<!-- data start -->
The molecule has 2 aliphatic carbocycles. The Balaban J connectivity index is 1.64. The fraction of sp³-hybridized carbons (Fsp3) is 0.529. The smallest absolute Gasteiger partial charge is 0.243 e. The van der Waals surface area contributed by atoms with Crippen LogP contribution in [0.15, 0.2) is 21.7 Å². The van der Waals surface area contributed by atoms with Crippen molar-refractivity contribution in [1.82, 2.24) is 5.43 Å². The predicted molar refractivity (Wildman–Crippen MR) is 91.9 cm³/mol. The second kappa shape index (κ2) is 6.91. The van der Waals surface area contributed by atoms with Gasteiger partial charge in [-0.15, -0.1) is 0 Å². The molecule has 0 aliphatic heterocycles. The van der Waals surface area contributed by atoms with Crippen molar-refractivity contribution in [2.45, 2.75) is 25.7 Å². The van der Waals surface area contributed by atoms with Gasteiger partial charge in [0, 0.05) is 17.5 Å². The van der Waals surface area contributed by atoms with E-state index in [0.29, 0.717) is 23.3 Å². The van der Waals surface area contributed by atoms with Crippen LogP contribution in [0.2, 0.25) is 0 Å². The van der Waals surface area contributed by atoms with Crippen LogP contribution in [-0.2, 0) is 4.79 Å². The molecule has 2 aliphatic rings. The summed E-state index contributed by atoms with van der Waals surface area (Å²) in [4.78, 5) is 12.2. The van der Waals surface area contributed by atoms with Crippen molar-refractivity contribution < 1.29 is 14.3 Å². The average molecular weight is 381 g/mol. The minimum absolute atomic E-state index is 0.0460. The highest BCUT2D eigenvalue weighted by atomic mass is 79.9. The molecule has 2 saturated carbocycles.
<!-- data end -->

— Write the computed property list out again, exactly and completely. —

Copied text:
The molecule has 2 aliphatic carbocycles. The Balaban J connectivity index is 1.64. The fraction of sp³-hybridized carbons (Fsp3) is 0.529. The smallest absolute Gasteiger partial charge is 0.243 e. The van der Waals surface area contributed by atoms with Crippen LogP contribution in [0.15, 0.2) is 21.7 Å². The van der Waals surface area contributed by atoms with Crippen molar-refractivity contribution in [1.82, 2.24) is 5.43 Å². The predicted molar refractivity (Wildman–Crippen MR) is 91.9 cm³/mol. The second kappa shape index (κ2) is 6.91. The van der Waals surface area contributed by atoms with Gasteiger partial charge in [-0.15, -0.1) is 0 Å². The molecule has 0 aliphatic heterocycles. The van der Waals surface area contributed by atoms with Crippen molar-refractivity contribution in [2.45, 2.75) is 25.7 Å². The van der Waals surface area contributed by atoms with Gasteiger partial charge in [0, 0.05) is 17.5 Å². The van der Waals surface area contributed by atoms with E-state index in [0.29, 0.717) is 23.3 Å². The van der Waals surface area contributed by atoms with Crippen LogP contribution in [0.2, 0.25) is 0 Å². The van der Waals surface area contributed by atoms with Crippen LogP contribution in [-0.2, 0) is 4.79 Å². The molecule has 2 aliphatic rings. The summed E-state index contributed by atoms with van der Waals surface area (Å²) in [4.78, 5) is 12.2. The van der Waals surface area contributed by atoms with Crippen molar-refractivity contribution < 1.29 is 14.3 Å². The average molecular weight is 381 g/mol. The minimum absolute atomic E-state index is 0.0460. The highest BCUT2D eigenvalue weighted by atomic mass is 79.9. The molecule has 2 saturated carbocycles.